January 6, 2021 § 7 Comments
By The Rev. Elizabeth Felicetti
My addiction to reality television started six years ago at the gym. I detest working out so must distract myself but reading books on the elliptical makes me dizzy. Having exhausted reruns of scripted crime shows, one day while changing channels I caught a glimpse of Los Angeles, where I lived in my twenties. The people on the program worked in a restaurant but had acting or musical aspirations, reminding me of almost every twentysomething I knew in LA in the nineties, but these young people were also on television so despite their server salaries they could afford Botox and plastic surgery. Time on the exercise machines flew by as I watched them carry grudges and try to prove one member was cheating on another. Eventually I figured out when new episodes came on cable and one night tuned into Vanderpump Rules on my home television. My husband Gary watched for fifteen seconds before saying, “I can’t believe you’re bringing this filth into our home.”
Filth? That’s harsh and led to years of hiding my habit, especially from my parishioners because I’m also a pastor. I recently realized, however, after Lisa on The Real Housewives of Salt Lake City said in her confessional “Once I threw my husband’s Rolex out the window” that reality television is not filth: it’s creative nonfiction. I have an MFA in creative nonfiction. As a writer, I’m aware that reality television burgeoned in popularity during a writer’s strike, so for years I felt like I was crossing a picket when watching, but now I realize that watching means research.
When I started studying creative nonfiction at the graduate level, Gary wanted me to define the genre. “It sounds a lot like lying,” he said.
“It’s applying fictive techniques to nonfiction,” I explained. “Like scenes and dialogue. CNF is authentic in a way that fiction can’t be, but we still have to make it engaging.” I hoped the acronym would make it sound more legit to him because he’s retired military.
Calling CNF “lying” reminds me of how reality television producers and personalities are accused of being “fake” when storylines are “suggested” and then take shape, but that’s a lot like the practice of some writers who set out to spend a year attempting to embody the various rules in the Bible or only eat food they grew themselves.
More than fashioning storylines, however, reality TV producers have to extract them from hours and hours of footage of filming people eating and applying makeup and swimming in the ocean on an all-expenses-paid group vacation. This is akin to a memoirist trying to find a plot in the story of our lives. Examining where an episode starts and stops can generate ideas for where chapters or essays begin and end. Watching what’s included can help us to write scenes in our work. What’s interesting about two women and their young children shopping in an Italian market in California, for example? Does the scene start with them parking, gathering grocery carts and walking through the store doors, or with one tossing fatty foods into her friend’s cart while the other threatens to call her personal trainer about the temptation?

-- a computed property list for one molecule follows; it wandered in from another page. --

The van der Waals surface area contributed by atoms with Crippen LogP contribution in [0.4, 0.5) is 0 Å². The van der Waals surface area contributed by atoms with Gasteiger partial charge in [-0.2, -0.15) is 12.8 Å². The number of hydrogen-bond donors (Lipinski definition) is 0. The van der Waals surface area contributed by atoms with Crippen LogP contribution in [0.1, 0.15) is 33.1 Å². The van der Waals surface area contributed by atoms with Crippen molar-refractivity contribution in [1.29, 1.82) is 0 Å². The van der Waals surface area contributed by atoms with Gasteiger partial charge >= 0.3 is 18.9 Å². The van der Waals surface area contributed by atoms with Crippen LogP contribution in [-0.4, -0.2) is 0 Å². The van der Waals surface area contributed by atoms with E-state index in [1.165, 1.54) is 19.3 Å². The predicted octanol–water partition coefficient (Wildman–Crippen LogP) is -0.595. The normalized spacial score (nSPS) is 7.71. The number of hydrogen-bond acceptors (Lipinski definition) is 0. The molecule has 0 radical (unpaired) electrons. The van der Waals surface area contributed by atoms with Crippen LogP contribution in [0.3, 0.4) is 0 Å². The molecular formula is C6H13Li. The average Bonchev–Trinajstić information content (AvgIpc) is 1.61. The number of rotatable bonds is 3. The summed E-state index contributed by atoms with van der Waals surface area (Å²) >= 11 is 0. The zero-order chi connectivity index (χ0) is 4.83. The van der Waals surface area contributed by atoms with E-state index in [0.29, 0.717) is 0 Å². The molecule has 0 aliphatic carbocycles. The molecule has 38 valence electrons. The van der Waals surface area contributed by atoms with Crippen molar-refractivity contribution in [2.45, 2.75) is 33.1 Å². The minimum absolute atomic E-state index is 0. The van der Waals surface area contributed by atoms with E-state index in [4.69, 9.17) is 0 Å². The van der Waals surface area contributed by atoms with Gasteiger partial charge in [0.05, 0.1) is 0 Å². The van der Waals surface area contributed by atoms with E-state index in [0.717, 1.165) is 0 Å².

Unscripted television dramas generally attempt to build to some sort of climax, which CNF writers have to do as well. What are we building towards? Often the season ends with a big event like a wedding or huge charity bash, but the climax typically revolves around side action, like a confrontation or breakup.
Finally, the “confessionals” commonly used in unscripted television can help CNF writers learn more about two important puzzle pieces in our own writing: interiority and filling in the gaps. Essayists might struggle to recall and craft dialogue, but reality TV producers wade through mountains of it. So how do they convey what their characters are thinking and feeling—what we would call “interiority”? By interviewing the participants several times throughout the season. Then they can fill in the gaps by asking leading questions about what was happening inside their heads when they were being fired from their job on a yacht or a restaurant or what they really thought of someone else’s attire. The confessionals help smooth together a storyline that otherwise would be disparate scenes.
Sorry, I have to go research now. The Real Housewives of Potomac is on soon.
The Rev. Elizabeth Felicetti is the rector of St. David’s Episcopal Church in Richmond, Virginia, and her creative nonfiction has appeared in The Christian Century, Entropy, Modern Loss, and numerous other publications. She holds an MFA from Spalding School of Writing and tweets @bizfel.